112. The Proceedings of the Twentieth World Congress of Philosophy: Volume > 3
J. C. Nyìri Philosophy, Education, and the History of Communication Technologies
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The emergence and development of the humanities were initially bound up with the spread of alphabetic writing, and subsequently with the development of printing; the original task of the nascent humanities disciplines was a thoroughly practical one: that of building up our knowledge about the characteristics of the new media with the aim of exploiting this knowledge in everyday life—for the sake of economic, educational, or political benefits. In particular, the beginnings of philosophy lead us back to the times of the first emergence of alphabetic writing. There is no philosophy in a purely oral culture; Western philosophy is in the first instance, and remains down to the twentieth century, reflection on conceptual relations generated by written language. Today, the printed word is losing its position as the dominant vehicle of communication. Philosophy faces a new educational challenge: that of articulating the logic of multimedia information storage and exchange.
113. The Proceedings of the Twentieth World Congress of Philosophy: Volume > 3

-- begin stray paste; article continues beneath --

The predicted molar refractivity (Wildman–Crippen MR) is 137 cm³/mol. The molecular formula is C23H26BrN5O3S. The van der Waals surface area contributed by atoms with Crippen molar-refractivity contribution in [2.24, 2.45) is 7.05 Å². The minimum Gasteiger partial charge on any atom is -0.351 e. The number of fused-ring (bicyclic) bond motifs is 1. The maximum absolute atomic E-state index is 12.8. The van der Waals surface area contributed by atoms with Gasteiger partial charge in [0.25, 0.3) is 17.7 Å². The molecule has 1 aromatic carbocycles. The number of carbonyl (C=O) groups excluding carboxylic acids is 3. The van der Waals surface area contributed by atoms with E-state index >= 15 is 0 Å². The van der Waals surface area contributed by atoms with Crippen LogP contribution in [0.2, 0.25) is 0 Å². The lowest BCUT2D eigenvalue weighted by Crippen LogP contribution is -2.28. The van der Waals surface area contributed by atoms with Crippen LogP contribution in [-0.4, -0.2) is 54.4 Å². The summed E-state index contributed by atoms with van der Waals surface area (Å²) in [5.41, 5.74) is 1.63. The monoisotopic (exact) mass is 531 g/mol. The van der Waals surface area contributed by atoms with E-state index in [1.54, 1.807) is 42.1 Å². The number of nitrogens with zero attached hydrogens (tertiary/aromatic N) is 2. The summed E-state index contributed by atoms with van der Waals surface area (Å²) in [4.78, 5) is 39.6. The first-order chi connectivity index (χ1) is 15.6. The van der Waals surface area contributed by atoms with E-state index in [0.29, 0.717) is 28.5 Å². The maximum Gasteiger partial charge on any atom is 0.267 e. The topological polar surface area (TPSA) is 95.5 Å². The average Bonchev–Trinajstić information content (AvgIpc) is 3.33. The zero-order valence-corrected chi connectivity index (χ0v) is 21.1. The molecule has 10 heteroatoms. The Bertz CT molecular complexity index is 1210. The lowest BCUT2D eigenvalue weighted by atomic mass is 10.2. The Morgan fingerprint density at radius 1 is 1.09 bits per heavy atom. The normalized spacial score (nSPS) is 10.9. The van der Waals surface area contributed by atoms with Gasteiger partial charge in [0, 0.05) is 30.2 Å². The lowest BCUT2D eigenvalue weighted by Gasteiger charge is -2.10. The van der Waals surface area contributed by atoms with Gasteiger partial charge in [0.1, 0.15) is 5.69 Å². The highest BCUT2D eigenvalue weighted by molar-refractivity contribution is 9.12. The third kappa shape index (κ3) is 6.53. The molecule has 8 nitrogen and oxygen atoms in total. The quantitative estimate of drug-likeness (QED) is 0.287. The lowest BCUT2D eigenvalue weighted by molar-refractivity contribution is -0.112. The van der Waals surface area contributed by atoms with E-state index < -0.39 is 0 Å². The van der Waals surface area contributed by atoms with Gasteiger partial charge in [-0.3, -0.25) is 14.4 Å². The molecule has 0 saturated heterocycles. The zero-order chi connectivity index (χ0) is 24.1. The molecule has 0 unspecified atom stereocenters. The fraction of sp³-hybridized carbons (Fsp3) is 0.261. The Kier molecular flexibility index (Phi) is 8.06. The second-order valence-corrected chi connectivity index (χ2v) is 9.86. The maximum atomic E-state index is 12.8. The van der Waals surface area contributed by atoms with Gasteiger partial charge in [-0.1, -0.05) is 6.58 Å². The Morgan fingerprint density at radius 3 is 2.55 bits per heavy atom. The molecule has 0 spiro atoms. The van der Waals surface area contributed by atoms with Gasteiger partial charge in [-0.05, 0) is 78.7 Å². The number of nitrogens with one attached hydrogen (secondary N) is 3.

Katalin G. Havas Learning to Think: Logic for Children
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Thinking should be taught in every class, but only children’s philosophy workshops allow learning and the practice of correct thinking without linking them to the acquisition of some other mandatory learning. The reading of stories with veiled philosophical content is one way to conduct philosophical workshops for children. We may give children stories that contain some laws of correct logical reasoning. However, in order to achieve this aim, we must extract the content from the symbolic logic and translate it into everyday language. We must choose areas where the thought process is of interest for children, such as that found in logical games. This method was used by Lewis Carroll in his book The Game of Logic. We attempt to develop further his idea by suggesting games which are used by children in their everyday life.
114. The Proceedings of the Twentieth World Congress of Philosophy: Volume > 3
Israel Scheffler Some Contributions of Philosophy to Education